To prepare this amazing Sea Buckthorn Kombucha, you need to follow the recipe here first: Make your own basic kombucha. When you get to the second fermentation you follow this part:



Add pink peppercorn, sea buckthorn and a sliced pear for a second fermentation of your kombucha.

Do not forget to release some carbon dioxide from the bottles mornings and evenings during the second fermentation, to avoid any explosions.

After 2 days of post fermentation, remove fruits and berries, and refrigerate.




1. When the mother scoby feeds on the sugar water, a new “baby” scoby is formed. The new scoby looks like jellyfish, thin and transparent, and is often glued underneath the mother. The new scoby is “big enough” to be used on its own, when it has reached a width of 5mm. Use the grown-up baby scoby for your next brew, or give it away to friends or family.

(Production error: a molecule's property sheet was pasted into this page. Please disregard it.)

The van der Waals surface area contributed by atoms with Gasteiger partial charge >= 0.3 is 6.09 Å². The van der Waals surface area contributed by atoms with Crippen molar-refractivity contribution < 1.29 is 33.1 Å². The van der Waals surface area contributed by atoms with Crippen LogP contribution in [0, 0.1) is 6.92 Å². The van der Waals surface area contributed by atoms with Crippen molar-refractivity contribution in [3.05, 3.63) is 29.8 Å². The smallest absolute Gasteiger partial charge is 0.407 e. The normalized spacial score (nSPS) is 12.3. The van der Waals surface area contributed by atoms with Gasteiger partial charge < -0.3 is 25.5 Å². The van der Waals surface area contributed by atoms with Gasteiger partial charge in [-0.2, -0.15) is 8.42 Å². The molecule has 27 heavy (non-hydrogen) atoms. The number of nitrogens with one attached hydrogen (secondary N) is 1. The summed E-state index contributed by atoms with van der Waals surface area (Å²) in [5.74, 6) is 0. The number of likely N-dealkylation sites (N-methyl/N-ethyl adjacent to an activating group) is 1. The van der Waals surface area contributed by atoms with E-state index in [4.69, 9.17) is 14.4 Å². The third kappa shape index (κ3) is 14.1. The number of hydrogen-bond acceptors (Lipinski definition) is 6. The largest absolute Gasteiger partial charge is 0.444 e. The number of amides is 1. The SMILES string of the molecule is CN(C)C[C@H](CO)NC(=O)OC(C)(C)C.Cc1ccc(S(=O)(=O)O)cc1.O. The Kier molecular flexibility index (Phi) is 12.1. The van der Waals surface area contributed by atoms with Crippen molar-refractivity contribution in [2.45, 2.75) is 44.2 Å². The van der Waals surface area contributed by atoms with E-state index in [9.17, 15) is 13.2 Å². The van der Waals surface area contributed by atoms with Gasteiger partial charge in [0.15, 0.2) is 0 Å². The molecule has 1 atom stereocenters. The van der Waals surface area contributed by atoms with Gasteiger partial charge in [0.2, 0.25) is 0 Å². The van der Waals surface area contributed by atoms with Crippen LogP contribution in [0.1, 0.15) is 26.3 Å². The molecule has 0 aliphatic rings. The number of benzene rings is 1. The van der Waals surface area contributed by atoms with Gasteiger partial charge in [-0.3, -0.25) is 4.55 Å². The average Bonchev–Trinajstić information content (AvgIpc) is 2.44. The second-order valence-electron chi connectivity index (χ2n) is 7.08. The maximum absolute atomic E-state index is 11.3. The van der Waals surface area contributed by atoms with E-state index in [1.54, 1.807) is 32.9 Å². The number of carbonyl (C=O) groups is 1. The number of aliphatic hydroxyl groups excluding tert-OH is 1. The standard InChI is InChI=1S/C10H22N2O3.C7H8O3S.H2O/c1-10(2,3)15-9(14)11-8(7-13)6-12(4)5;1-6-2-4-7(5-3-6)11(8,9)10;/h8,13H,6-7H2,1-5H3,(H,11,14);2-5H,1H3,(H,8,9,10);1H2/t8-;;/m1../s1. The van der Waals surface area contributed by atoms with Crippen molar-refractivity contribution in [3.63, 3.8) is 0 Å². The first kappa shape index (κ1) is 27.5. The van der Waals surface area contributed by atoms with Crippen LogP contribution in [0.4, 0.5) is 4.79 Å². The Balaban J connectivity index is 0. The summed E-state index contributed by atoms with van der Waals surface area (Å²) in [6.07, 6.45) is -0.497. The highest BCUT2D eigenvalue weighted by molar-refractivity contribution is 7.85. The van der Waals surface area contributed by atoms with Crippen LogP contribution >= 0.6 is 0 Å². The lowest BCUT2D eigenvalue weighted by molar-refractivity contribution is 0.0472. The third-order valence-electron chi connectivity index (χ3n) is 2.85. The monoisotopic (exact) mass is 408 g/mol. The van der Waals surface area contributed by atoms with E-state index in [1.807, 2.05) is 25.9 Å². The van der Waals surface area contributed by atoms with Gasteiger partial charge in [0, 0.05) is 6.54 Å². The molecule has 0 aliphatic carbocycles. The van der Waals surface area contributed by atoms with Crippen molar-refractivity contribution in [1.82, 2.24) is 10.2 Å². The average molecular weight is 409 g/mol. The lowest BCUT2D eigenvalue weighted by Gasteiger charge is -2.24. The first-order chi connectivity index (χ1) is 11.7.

2. If your kombucha fails to turn sour, a little extra starter liquid can be added. The idea is that the kombucha feeds on the sugar in order to form a new scoby.

3. It is crucial that the glass container is not completely closed as the process of fermentation will not survive without oxygen.

4. While fermenting the mother scoby may sink to the bottom, however, this will not affect the rest of the process. Quite often the scoby will have brown strings hanging down from underneath, similar to those of a jellyfish. These strings are yeast from the actual fermentation. The strings can easily be removed, as they may cause bacterial imbalance in the kombucha.

5. Your finished kombucha should have a sour-sweet taste – this may differ depending on fermentation time. The same goes for the levels of carbon dioxide (bubbles) which depends on a number of factors. If your kombucha fails to form enough carbon dioxide, it may help to stir with a wooden/plastic spoon.

This recipe and tips are from my newest book in English: Fermentation.

You can buy it here.